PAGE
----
Hold the handbasket

Because I spend much of my time poring over unpublished manuscripts, my timetable for reading recent releases can be erratic. Sometimes I’ll read a galley and get a jump on the books of the season, but more frequently I play catch up with the bestseller lists.  Only a year or so after it hit the NYT list and months after Stacey pointed to it as an example of superb nonfiction, I got hold of the paperback edition of Rebecca Skloot’s The Immortal Life of Henrietta Lacks. Perhaps it is more accurate to say that the book got hold of me. “Gripping” is rarely a word associated with narrative science, but Skloot’s book is powerful, provocative and moving, and I stayed up until the wee hours to finish it. I’ll leave the reviews to the reviewers, adding only an “amen” to each rave, but in TILOHL, I found not only a tremendous literary achievement, but also an  occasion to bask in the happy feeling brought on when Good Things Happen to Good Books. I don’t mean to go all Polyanna here, but we are all involved in an industry renowned for its dire self-assessments and apocalyptic predictions (here in Bookworld, The End is always near) so it feels especially nice to encounter a project that signals that the publishing business is not so bankrupt, moribund or rigged as it is often accounted. Rebecca Skloot’s book was obviously a monumental effort, a ten-year project underwritten with credit cards and student loans as she attempted to reconstruct the life of a woman whose cells—taken and used without her consent—have contributed to most every medical advance of the past 50 years. A worthy subject, certainly, but also, given Skloot’s close involvement with the Lacks family, a messy and unpredictable tale that is not easily folded into a single, cogent book. That this richly deserving read about a raft of difficult subjects—cancer, biology, race relations, biomedical ethics, just to name a few—made it to press (this is a story in itself, involving three publishing houses and many editors) and has been such a resounding success might offer a moment’s respite to the literary pessimist/eschatologist in each of us. Surely we’re not headed to hell in a handbasket if books like The Immortal Life of Henrietta Lacks can triumph.

Are there any books that you’ve read recently that, even for a moment, restored your faith in the book business?

7 Responses to Hold the handbasket

  1. Glad to hear a glowing review – the book has been on my to-read list for awhile now. The whole story is fascinating to me.

  2. Michael G-G says:

    I recently read, and loved, Trent Reedy’s Words in the Dust about a young girl in Afghanistan with a cleft lip. I applaud the publishing industry for still taking on these kinds of books amid the flood of vampires, werewolves, demons, angels, demon-angels (I first wrote “demon-agents.” I’m sure such creatures don’t exist.)

    I have Rebecca Skloot on my TBR list, too.

  3. Ryan Field says:

    “Hotel at the Corner of Bitter and Sweet,” by Jaime Ford. The way people were treated and put into camps during WWII is handled well. And it’s a nice love story, too.

  4. Lance Parkin says:

    In the narrative science field: Nim Chimpsky, by Elizabeth Hess.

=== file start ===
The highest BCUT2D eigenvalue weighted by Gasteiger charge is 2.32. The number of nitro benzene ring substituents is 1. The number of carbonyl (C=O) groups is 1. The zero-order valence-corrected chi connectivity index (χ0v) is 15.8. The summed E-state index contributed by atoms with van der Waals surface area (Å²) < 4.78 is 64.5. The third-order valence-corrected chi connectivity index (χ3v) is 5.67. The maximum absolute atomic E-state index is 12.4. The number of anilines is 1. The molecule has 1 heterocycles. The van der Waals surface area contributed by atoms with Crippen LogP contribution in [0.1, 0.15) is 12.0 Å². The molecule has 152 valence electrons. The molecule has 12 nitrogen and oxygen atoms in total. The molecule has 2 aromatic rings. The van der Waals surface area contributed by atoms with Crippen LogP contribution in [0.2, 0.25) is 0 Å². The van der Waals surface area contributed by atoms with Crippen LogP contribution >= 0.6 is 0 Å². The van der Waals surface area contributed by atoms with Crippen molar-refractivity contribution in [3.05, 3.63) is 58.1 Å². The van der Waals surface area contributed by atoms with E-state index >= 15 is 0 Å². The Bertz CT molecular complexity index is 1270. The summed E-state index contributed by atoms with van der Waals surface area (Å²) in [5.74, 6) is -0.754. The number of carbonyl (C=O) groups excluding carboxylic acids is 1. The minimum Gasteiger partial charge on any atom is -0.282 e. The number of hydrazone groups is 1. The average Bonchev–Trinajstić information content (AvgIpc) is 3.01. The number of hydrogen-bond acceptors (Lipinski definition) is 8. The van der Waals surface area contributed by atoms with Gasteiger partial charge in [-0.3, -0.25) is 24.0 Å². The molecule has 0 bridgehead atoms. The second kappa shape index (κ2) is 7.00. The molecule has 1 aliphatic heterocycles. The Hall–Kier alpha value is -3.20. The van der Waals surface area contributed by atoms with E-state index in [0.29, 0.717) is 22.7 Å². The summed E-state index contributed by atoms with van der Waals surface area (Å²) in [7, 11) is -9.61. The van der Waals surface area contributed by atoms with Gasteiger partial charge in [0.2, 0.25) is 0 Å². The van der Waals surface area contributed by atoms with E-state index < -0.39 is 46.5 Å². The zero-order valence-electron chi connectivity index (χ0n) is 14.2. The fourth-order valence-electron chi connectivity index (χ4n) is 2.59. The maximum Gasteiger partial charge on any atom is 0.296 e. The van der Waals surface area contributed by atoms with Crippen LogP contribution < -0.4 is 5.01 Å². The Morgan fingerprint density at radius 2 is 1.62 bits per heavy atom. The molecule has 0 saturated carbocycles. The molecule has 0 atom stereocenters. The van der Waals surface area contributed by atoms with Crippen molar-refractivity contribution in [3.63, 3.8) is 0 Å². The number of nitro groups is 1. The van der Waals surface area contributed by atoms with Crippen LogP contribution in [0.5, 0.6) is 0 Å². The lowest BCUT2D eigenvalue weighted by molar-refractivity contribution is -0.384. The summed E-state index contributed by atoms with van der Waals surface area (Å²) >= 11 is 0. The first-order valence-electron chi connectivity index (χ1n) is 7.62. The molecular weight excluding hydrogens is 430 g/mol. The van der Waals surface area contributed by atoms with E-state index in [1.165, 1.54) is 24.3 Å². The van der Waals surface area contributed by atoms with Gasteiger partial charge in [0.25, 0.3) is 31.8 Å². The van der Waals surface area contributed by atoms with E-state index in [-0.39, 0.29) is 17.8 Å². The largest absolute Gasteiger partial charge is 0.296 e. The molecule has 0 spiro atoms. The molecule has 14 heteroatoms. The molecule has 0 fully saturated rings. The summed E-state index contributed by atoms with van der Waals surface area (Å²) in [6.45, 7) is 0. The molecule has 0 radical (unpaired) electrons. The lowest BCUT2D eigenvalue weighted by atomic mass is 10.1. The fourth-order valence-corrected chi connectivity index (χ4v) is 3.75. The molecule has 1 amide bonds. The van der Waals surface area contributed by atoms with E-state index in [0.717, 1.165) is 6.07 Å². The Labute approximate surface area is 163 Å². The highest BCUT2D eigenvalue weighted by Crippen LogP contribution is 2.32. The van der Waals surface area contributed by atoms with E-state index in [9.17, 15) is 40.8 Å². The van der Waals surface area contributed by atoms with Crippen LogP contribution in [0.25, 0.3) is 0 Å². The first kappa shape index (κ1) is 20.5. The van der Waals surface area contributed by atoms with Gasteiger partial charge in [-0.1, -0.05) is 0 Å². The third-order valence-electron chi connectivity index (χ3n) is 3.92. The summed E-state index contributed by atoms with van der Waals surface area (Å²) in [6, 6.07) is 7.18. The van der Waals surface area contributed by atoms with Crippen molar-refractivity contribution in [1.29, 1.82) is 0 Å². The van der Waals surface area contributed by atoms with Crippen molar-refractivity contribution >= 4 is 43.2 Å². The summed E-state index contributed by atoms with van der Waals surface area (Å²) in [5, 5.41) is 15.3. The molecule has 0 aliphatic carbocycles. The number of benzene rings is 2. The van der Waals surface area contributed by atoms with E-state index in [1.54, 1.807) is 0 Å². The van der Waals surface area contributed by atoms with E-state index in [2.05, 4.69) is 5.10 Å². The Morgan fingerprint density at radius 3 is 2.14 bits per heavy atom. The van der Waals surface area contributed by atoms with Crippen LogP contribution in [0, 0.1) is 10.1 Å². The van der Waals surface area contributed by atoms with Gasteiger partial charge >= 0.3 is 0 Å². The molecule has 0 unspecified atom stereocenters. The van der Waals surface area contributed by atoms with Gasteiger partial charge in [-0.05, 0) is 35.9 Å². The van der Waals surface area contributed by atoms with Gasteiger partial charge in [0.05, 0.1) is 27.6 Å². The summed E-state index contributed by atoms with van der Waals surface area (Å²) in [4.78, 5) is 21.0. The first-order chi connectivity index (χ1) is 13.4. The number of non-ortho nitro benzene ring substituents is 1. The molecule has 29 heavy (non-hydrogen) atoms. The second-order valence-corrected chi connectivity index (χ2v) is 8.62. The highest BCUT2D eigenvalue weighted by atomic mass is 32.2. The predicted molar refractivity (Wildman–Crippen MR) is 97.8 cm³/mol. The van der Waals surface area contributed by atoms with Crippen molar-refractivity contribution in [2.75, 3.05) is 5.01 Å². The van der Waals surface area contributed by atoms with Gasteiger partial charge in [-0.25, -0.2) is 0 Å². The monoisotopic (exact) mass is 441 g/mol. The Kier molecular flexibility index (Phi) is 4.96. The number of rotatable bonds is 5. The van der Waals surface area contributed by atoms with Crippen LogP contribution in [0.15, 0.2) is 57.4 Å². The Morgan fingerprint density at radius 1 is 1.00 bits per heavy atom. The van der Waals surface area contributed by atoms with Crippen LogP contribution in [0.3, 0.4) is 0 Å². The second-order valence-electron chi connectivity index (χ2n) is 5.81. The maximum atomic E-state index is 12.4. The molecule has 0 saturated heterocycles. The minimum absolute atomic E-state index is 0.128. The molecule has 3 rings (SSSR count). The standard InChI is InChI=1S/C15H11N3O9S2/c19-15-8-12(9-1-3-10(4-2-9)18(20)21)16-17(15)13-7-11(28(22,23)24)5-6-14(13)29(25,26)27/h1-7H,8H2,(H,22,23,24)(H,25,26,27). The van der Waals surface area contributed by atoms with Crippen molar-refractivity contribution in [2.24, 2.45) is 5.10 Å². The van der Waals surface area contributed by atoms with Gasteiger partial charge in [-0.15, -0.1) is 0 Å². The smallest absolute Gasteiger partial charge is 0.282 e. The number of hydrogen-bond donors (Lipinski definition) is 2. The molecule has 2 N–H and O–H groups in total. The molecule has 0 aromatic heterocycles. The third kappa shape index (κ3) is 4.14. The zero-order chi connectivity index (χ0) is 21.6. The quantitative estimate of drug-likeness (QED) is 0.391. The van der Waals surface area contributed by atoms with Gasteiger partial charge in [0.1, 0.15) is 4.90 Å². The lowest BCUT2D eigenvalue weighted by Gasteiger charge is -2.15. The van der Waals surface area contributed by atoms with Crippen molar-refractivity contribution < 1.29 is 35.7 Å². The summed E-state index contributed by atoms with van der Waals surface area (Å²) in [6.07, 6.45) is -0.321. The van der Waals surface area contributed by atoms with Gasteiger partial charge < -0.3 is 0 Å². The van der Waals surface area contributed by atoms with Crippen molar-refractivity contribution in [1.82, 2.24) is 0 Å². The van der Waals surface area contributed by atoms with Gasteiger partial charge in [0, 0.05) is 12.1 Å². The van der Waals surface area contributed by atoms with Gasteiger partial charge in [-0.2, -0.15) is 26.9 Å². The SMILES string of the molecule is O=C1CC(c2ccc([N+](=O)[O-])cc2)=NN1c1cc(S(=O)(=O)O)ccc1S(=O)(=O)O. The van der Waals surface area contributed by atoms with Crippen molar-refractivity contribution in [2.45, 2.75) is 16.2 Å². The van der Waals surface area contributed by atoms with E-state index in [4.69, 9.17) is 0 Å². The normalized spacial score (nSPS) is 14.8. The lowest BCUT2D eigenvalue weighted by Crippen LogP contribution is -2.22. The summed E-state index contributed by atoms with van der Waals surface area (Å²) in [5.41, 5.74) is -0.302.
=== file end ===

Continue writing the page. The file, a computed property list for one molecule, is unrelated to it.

Noam Chomsky asserted that only humans were capable of language. So a team of scientists trained a chimp, who they called Nim Chimpsky, in sign language. What happened next was extraordinary, and to cut a long story short Chomsky could not have been more wrong. And Nim lived with people, learned to understood concepts like his own birthday, and … then the funding for the project was cut.

    It’s one of those books that flips around some of your fundamental assumptions about how the world works.

  5. I’m reading George Washington Carver, Scientist and Symbol, by Linda O. McMurry, 1981, just came across this passage today, while taking a mini-mini break at work…

    “Gandhi’s religious crusade of passive resistance to English rule in India physically weakened him, so one of his supporters came to Tuskegee in 1929 to get a vegetarian diet from Carver […] In 1935 he was again approached by another Gandhi supporter […] Carver was delighted to receive a personal card of appreciation from Gandhi and replied he prayed for Gandhi’s success “in this marvelous work you are doing.””

    I liked this passage so much, even though I accidentally deleted my first comment, I retyped the whole thing again! Another oldie-but-goodie from 1996, Nobel Prize Women in Science, by Sharon Bertsch McGrayne.

  6. Lisa Ahn says:

    I have The Immortal Life . . on my to-be-read list as well, and I’m glad to see another endorsement. The best book I’ve read recently is Jennifer Egan’s A Visit From the Goon Squad. Brilliant writing, structure, characters, development. I can’t praise it enough. I love that it’s non-traditional and mind-stretching in so many ways, and, at the same time, has done so well. Loved it!

  7. gmf says:

    I was also behind the curve when I finally got around to reading Marilynne Robinson’s Gilead. Exquisite. The most gorgeous fiction I’ve read in years. As I was reading, I kept thinking about how it was so different from what I think of as being marketable fiction. No vampires, no pricey shoes, and most importantly no pandering at all. It sucked me in, but then made me work to get the full reward of her writing. It did actually restore my faith a little in the publishing world.

    The Immortal Life of Henrietta Lacks has been on my “to read” list for awhile, you just bumped it up a notch. (Though when you abbreviated it as ILOHL I puzzled for a long time trying to figure out if this was yet another txt sentence I never heard of. :-)

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